“‘Smith!’ screamed the shrewish voice from the telescreen. ‘6079 Smith W.! Yes, YOU! Bend lower, please! You can do better than that. You’re not trying. Lower, please! THAT’S better, comrade. Now stand at ease, the whole squad, and watch me.”

    1. I am old enough to remember a time when I thought that quote absurd, something that could never happen. Orwell just missed the date by a few decades.

  11. minimize the amount of calories

    *barf*

    That’s the number of calories, you ignorant government hack!

  12. “But don’t worry, there are still plenty of paternalistic and scientifically-questionable guidelines to go around.”

    For the millionth time, there isn’t anything scientific about imposing your qualitative judgements on other people.

    It doesn’t even matter if their tax really does have the impact they say: using the coercive power of government to impose your qualitative preferences on other people is not and cannot be science.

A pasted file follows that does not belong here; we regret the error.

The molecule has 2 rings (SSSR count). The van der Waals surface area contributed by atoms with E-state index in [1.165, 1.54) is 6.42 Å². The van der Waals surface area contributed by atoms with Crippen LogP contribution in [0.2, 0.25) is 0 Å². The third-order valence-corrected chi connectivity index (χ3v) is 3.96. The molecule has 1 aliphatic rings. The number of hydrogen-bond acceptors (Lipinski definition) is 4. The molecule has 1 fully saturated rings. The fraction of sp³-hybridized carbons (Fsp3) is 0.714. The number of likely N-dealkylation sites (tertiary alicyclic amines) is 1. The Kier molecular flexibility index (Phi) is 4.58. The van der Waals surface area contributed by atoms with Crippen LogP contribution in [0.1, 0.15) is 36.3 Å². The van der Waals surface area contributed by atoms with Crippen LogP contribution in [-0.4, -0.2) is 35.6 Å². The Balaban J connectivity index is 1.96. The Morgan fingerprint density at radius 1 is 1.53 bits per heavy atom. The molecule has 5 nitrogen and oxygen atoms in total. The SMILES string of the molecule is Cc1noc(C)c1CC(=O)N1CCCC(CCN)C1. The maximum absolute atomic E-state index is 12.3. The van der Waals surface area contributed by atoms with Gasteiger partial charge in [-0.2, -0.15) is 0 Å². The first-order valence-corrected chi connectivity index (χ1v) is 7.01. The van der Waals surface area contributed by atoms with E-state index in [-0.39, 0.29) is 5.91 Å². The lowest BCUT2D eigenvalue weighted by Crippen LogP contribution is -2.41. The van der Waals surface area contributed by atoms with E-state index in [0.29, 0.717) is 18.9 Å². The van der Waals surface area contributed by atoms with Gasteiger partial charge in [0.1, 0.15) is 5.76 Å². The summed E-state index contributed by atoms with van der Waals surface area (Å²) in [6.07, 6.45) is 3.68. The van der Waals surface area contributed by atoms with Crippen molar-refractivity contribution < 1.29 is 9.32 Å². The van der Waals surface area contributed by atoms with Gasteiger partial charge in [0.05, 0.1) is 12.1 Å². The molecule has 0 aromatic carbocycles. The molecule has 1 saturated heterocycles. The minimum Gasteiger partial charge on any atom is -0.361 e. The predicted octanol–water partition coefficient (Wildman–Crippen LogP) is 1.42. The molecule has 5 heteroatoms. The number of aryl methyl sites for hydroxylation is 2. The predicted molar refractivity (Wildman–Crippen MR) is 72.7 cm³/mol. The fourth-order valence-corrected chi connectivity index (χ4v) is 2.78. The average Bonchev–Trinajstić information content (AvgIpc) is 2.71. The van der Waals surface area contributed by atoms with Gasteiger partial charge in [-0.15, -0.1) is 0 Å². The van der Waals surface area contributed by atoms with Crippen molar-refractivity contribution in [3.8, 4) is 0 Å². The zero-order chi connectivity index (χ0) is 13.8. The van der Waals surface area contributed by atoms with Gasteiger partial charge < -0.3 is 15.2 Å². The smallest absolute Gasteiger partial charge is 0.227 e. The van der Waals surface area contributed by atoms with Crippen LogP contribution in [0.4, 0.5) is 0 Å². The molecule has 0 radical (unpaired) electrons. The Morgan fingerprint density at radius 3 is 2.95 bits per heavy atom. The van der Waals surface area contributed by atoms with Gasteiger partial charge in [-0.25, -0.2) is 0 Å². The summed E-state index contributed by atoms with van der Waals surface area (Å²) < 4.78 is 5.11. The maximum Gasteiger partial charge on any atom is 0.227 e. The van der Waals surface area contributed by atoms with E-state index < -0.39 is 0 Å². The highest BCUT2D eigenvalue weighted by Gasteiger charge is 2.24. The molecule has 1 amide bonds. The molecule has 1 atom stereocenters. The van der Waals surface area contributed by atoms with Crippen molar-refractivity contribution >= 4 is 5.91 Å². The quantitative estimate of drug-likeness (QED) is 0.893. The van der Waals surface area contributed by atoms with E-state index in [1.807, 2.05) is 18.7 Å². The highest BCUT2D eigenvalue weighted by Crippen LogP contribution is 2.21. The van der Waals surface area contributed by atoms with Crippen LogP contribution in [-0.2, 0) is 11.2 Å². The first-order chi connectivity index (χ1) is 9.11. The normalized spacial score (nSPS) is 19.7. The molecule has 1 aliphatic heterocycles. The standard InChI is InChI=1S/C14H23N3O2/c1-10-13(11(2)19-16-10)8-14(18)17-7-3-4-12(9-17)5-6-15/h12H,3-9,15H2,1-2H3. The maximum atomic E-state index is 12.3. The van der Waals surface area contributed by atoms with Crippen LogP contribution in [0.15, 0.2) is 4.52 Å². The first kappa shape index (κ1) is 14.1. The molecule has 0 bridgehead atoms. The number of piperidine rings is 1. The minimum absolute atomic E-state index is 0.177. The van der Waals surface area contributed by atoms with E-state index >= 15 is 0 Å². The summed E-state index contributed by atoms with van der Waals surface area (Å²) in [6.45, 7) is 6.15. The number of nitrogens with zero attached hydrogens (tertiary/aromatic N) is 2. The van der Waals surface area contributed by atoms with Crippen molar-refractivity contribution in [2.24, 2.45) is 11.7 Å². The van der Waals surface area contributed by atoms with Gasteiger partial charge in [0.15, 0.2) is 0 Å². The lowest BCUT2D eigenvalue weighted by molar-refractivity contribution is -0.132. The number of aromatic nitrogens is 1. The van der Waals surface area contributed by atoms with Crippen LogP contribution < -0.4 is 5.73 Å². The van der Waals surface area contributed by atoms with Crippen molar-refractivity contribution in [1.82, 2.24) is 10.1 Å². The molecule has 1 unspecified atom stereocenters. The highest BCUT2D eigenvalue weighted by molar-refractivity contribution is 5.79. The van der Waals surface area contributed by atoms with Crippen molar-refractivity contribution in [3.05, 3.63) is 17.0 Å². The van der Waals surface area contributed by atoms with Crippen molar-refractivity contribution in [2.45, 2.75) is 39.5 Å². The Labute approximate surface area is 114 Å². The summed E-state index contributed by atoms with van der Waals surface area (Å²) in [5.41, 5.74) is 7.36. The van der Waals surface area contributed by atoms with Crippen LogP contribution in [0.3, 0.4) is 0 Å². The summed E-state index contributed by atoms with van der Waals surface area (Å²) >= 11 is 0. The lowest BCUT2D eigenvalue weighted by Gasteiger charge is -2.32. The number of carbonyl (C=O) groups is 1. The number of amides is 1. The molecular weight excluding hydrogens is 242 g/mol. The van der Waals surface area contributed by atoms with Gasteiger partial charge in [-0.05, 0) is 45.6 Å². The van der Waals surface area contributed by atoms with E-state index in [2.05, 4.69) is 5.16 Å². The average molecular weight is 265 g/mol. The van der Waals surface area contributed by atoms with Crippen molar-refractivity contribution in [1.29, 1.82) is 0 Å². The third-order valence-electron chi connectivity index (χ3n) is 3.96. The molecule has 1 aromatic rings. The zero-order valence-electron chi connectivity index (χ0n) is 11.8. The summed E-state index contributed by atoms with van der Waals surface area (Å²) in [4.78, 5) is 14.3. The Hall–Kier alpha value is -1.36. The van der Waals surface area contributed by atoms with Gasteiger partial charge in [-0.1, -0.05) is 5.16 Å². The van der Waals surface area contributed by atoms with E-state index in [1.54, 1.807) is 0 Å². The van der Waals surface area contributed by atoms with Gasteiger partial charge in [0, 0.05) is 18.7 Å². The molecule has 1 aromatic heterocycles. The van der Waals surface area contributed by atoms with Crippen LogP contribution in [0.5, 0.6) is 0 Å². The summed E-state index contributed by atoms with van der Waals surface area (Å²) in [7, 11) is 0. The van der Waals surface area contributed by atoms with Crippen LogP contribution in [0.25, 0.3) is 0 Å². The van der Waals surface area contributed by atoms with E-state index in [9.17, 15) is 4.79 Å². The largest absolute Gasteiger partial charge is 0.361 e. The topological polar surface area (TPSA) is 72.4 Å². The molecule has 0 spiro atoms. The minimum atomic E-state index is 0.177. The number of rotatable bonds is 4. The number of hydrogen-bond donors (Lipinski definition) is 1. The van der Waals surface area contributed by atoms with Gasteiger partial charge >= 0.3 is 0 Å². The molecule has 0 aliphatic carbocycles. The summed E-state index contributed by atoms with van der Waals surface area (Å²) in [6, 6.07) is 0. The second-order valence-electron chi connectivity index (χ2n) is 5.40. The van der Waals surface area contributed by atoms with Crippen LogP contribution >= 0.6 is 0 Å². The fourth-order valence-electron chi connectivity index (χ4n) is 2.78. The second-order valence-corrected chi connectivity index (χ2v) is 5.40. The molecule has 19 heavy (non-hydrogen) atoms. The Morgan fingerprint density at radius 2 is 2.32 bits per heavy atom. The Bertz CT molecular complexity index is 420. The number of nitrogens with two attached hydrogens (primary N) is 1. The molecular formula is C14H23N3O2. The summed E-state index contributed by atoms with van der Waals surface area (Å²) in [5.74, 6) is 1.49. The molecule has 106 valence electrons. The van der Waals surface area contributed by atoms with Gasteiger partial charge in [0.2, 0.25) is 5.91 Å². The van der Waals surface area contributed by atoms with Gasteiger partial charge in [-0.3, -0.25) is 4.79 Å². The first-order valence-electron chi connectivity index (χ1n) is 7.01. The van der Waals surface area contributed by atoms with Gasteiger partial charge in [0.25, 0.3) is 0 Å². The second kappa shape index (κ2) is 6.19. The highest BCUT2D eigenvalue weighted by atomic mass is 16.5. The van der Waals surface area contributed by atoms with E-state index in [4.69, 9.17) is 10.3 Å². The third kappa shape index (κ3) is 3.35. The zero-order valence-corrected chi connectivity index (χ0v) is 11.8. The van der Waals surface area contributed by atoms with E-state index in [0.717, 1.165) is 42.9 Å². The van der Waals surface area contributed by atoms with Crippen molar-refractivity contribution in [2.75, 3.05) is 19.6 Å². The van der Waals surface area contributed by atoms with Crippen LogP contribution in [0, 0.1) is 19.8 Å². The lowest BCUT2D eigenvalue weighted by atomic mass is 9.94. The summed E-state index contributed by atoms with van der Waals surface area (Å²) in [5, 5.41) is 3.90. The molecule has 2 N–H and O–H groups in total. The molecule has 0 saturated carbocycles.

This is political advocacy masquerading as “science”.

    Watch the utilitarian experts try to impose their qualitative judgements on us, call it science, and then wonder why so many “dumb” people are dubious of their phony “science”.

    Somebody tell me how to falsify their observation that certain benefits to me outweigh the costs to me, and once you’ve done that, scientifically prove that strawberry ice cream is better than chocolate chip.

  13. You know how people post YouTube videos of Hitler movies with the voice track redone? Well people shouud due that with movies depicting the founding fathers hammering out the bill of rights.

    “Yes, mister Jefferson, while the people do have a right to moderate coffee consumption in that it can be incorporated into a healthy dietary pattern … it should be noted that coffee as it is normally consumed can contain added calories from cream, milk, and added sugars. Care should be taken to minimize the amount of calories from added sugars and high-fat dairy or dairy substitutes added to coffee.”